"It’s frustrating that guys are still trying to beat the system, but it’s also frustrating that he’s essentially accepting responsibility for it now which means that everything he said back at the beginning of 2012 was a lie. You never want to see that out of anybody let alone a fellow ballplayer. It’s frustrating that guys are still trying to beat the system, but the lying and the denials are more the issue for me just from a human being’s perspective."
These two clearly are not the only players who feel this way -- in fact, you can read more similar reaction from other players here, including this:
"Watching him talk right now makes me sick," Skip Schumaker of the Los Angeles Dodgers said. "I have an autographed Braun jersey in my baseball room that I'll be taking down. I don't want my son identifying what I've worked so hard to get to and work so hard to have - I don't want him comparing Braun to me."
Will Brewers fans who have similar memorabilia do the same? There's a good argument, from a major-league player, that they should. Some have called Braun the Lance Armstrong of baseball; there's a comparison to be made with Armstrong about the lies Braun told, though Braun never attempted the other things Armstrong did, such as trying to bully or ruin the lives of his teammates and colleagues.
Those players who have not cheated, not lied, who have played the game clean and "the right way" (as Ryne Sandberg put it in his Hall of Fame induction speech), want the game cleaned up, so there's a level playing field, so that their competitors are truthful and honest and play the game with their own natural abilities. If the players want it, why shouldn't the rest of us want that? CBS Sports' Danny Knobler sums it up:
The truth is on our side now, and the truth is that Ryan Braun is never going to gain back our trust and respect. The truth is that Ryan Braun badly harmed the game he claims to love so dearly, first by trying to cheat to get ahead and then with the loud and obnoxious denials. Baseball does care about cleaning up the game. The players union cares, too, because many of its members now care.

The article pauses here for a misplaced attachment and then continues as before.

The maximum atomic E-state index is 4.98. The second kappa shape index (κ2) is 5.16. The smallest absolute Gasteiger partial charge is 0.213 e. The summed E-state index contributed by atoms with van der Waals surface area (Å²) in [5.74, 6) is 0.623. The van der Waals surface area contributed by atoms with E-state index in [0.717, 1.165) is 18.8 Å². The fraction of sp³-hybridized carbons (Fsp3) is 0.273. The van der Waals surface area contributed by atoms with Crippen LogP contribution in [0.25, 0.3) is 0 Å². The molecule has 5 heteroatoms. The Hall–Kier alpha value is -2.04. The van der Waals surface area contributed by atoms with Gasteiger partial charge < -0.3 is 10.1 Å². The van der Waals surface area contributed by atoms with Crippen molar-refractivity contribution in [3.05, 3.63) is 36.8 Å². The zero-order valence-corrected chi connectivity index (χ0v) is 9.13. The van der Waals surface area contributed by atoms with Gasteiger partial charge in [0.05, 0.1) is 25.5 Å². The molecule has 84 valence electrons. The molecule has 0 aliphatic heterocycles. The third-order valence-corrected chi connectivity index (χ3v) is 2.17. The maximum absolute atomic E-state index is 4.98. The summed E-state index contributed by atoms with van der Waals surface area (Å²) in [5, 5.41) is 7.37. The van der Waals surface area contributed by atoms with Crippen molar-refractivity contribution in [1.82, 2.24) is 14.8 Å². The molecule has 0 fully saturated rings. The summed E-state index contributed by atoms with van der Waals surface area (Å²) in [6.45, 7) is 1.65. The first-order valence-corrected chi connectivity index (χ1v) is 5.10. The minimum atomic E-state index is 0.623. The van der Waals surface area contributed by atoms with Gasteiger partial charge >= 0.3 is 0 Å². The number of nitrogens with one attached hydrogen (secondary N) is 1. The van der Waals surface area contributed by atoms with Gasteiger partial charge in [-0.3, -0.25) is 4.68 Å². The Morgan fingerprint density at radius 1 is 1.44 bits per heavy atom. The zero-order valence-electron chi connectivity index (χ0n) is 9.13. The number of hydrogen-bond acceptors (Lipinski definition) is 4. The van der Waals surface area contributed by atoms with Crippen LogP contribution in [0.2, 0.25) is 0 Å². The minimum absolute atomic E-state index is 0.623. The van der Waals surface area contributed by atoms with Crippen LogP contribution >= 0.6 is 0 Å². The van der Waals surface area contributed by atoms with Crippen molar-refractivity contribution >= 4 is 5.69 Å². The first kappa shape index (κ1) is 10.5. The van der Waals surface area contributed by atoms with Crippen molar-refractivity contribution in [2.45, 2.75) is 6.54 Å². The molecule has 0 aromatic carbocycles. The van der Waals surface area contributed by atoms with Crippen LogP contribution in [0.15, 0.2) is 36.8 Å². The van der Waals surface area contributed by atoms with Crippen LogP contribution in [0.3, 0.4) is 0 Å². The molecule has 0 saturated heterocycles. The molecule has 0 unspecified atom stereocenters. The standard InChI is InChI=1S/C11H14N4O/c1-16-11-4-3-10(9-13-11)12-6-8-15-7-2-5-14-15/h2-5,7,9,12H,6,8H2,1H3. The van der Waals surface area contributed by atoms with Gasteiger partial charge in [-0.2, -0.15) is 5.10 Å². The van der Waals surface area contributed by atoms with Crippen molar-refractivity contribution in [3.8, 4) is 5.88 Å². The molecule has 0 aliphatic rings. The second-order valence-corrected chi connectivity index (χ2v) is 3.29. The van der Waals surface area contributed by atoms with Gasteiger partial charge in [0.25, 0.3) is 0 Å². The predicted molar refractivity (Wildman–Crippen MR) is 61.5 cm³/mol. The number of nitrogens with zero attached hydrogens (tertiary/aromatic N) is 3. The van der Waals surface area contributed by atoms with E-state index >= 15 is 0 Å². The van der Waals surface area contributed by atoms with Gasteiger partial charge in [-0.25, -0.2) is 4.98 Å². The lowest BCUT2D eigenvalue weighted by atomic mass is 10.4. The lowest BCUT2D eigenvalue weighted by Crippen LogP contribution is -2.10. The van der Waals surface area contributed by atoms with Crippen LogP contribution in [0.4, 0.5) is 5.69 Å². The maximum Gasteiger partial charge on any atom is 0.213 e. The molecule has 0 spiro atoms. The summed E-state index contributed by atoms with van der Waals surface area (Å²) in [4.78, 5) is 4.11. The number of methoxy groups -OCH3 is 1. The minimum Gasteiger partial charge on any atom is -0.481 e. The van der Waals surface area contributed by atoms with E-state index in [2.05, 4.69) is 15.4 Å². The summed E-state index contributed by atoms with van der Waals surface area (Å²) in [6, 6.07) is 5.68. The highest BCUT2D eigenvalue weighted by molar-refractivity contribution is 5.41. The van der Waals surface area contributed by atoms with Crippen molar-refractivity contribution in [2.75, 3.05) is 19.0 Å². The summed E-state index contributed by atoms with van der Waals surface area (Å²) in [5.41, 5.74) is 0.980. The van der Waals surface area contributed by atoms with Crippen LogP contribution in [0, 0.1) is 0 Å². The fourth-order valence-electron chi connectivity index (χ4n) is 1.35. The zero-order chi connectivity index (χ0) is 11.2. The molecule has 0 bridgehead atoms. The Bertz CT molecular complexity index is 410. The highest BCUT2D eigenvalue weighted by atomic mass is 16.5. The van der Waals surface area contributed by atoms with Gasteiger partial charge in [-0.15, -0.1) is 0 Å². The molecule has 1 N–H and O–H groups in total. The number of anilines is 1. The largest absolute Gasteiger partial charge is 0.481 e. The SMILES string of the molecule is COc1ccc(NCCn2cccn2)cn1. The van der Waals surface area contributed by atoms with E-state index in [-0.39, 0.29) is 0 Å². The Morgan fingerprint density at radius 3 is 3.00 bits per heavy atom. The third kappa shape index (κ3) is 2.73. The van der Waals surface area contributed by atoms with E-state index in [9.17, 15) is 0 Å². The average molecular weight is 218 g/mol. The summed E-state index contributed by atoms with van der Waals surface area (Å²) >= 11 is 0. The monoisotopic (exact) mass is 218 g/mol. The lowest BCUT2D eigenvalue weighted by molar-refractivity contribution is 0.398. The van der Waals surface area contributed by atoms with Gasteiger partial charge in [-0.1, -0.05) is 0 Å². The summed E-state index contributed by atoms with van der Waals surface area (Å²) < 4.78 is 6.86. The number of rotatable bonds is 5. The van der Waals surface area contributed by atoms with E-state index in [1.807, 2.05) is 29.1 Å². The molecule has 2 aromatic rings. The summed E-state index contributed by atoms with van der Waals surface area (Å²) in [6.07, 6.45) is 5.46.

From the beginning of sports, players have always sought a way to get an edge on their competitors. That's just human nature, and the competitive nature of professional athletes. They've stolen signs, scuffed baseballs, popped greenies and taken PEDs. Some of those things are within the rules, some of them bend the rules, some of them are against the rules of the game or even against the law.
An edge is one thing. Cheating and lying about cheating is another. Sure, Ryan Braun will return to baseball next season, but he will be scorned by many of his opponents, looked at suspiciously by his teammates and booed mercilessly when he plays on the road. Braun made his choices; now he will have to pay for them. He's not the last to have this penalty, either; it seems likely that Alex Rodriguez will also serve a suspension, possibly even longer than Braun's, and, according to that link, perhaps 15 others will also be suspended.
It's the right thing to do. The players want it. Their union leadership has agreed. Baseball is cleaning itself up, and I would argue that we're all better off for it; we'll see games and competitions between athletes using their own natural abilities, honed by hard work. Will these players seek another edge? Of course they will; again, that's just human nature. We can only hope that they'll do so within the rules of the game, so that their opponents, and we, the paying customers, won't be cheated and lied to.
That's the important thing, not that someone hit 73 home runs while supposedly hopped up on some concoction out of a lab. Give us an honest show, honest work, and honest performance. That's all we can ask for.